Taylor Hicks gets `Grease’-y

News from the Rialto: “American Idol” winner (Season 5) Taylor Hicks is going to fly onto Broadway as Teen Angel in the revival of Grease (you know, the one you didn’t want but came with a reality TV show anyway).

Hicks, who will be making his Broadway debut (alert the Tony Award nominating committee), is following in the footsteps of other “Idol” alums, including Fantasia, LaToya London and Clay Aiken. He starts his doo-wop-diddy gig on June 6 at the Brooks Atkinson Theatre and continues through Sept. 7.

Here’s what Hicks had to say in a press release: “I am incredibly excited to be a part of one of my favorite musicals. The Soul Patrol’s gonna invade Broadway!”

If you are part of the patrol that is soul, here’s what you need to know about tickets for Grease: $71.50-$121.50. Call 212-307-4100 or visit www.ticketmaster.com or www.greaseonbroadway.com.

`Shrek’ sings, `Strange’ passes, Clay spams a lot

With that nasty kerfuffle involving the stagehands and the dark Broadway theaters well behind us, it’s time to take a look at what’s going on in New York, where the play is really the thing.

Sure wish I could go see Tracy Letts’ August: Osage County, the hottest play on Broadway right now. On a more local front, Letts’ Bug will have its West Coast debut at SF Playhouse in May, filling the slot that was going to be filled with Mark Jackson’s Faust, Part One.

The big news on Broadway recently is that Rent’s lease is up. The pioneering rock musical, which won a posthumous Pulitzer prize for its creator, Jonathan Larson, will close on June 1 and enter the record books as Broadway’s seventh-longest-running musical.

When one musical closes, another one — most likely based on a movie — fills its place.

And here comes Shrek the Musical.

The CGI ogre, who has now starred in three hit movies, will make his musical theater debut this summer in Seattle before moving on to Broadway in November. The creative team behind the DreamWorks musical is impressive (even if the subject matter isn’t): Oscar-winner Sam Mendes is an artistic consultant (and sort of got the project rolling); Jeanine Tesori (Caroline, Or Change); Pulitzer Prize-winner David Lindsay-Abaire (Rabbit Hole) penned the book and lyrics; and Jason Moore (Avenue Q) is directing.

Moore has said the plot will follow the first movie, when Shrek joins up with his donkey cohort, Donkey, and falls in love with Princess Fiona.

Disney’s The Little Mermaid opened to reviews that were mostly piles of stinking fish. My impression, from reading those fragrant notices is that the show is overproduced, overstuffed and ought to have been thrown back early on. Still, I’d like to see it, if only to watch capable actors skate around on wheeled footwear.

With Mermaid packing in the family crowd, adult interest will shift to Passing Strange, the rock musical by Stew, Heidi Rodewald and director Annie Dorsen that had its pre-New York run at Berkeley Repertory Theatre. The show is transferring to Broadway and begins performances Feb. 8 at the Belasco Theatre.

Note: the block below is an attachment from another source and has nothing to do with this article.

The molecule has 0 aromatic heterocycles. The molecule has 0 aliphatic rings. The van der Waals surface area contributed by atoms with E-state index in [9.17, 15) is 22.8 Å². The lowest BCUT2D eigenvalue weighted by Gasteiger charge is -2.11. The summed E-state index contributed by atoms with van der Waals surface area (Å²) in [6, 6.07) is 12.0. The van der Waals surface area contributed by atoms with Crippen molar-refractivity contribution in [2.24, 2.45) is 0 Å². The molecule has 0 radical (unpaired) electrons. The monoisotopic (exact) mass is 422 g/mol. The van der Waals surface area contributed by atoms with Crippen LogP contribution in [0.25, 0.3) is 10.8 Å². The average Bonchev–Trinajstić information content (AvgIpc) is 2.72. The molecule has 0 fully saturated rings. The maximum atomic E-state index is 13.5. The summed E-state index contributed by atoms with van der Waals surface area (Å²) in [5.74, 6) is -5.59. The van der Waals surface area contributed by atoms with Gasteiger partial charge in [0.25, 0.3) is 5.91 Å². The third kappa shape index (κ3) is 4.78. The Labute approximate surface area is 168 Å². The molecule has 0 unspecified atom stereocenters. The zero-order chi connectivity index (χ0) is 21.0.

The cast is the same one we saw in Berkeley in November 2006: de’Adre Aziza, Daniel Breaker, Eisa Davis, Colman Domingo, Chad Goodridge, Rebecca Naomi Jones and Stew, himself (with Rodewald on bass and vocals in the band).

And finally, I’d be remiss if I didn’t mention that Shrek isn’t the only ogre on Broadway. Clay Aiken opened in Spamalot.

Clay it isn’t so!

Claymates rejoice while the rest of us ponder why Clay Aiken ever stuck his fingers in Kelly Ripa’s mouth (OK, he covered her mouth with his hand, but like she said at the time, she didn’t know where that hand had been — right on, sister).

Aiken, the “American Idol” second-place finisher behind Ruben Studdard, will make his Broadway debut in Monty Python’s Spamalot.

He’ll be playing Brave Sir Robin, a role originated by Davd Hyde Pierce. His stint begins in January and is scheduled to continue into May.

Director Mike Nichols (whoever thought we’d see the day when Mike Nichols, the man who directed The Graduate and Who’s Afraid of Virginia Woolf?, would be talking about Clay Aiken?) said in a statement: “Clay Aiken is amazing beyond that glorious voice. Turns out he is an excellent comic actor and a master of character. People will be surprised by his wide-ranging talent, since the first impression is of great country charm and a singer to remember. This guy is not only a star, he is a lot more. We are lucky to get him for Spamalot.”

Visit the official Spamalot Web site here.

And here’s a number from Spamalot, “Find Your Grail,” performed on the 59th annual Tony Awards. (You go, Sara Ramirez — happy you have steady work on “Grey’s Anatomy,” but a voice like yours needs to be on a stage).

Oh, Mandy

Am I the only one alarmed to learn that today (Nov. 30) is the birthday of both Mandy Patinkin (Tony Award-winning, over-emoting singer, TV star actor) and Clay Aiken (American Idol and recording star of dubious sexuality and even dubiouser appeal)?
Mandy is 54 and Clay is 28. Happy birthday to both.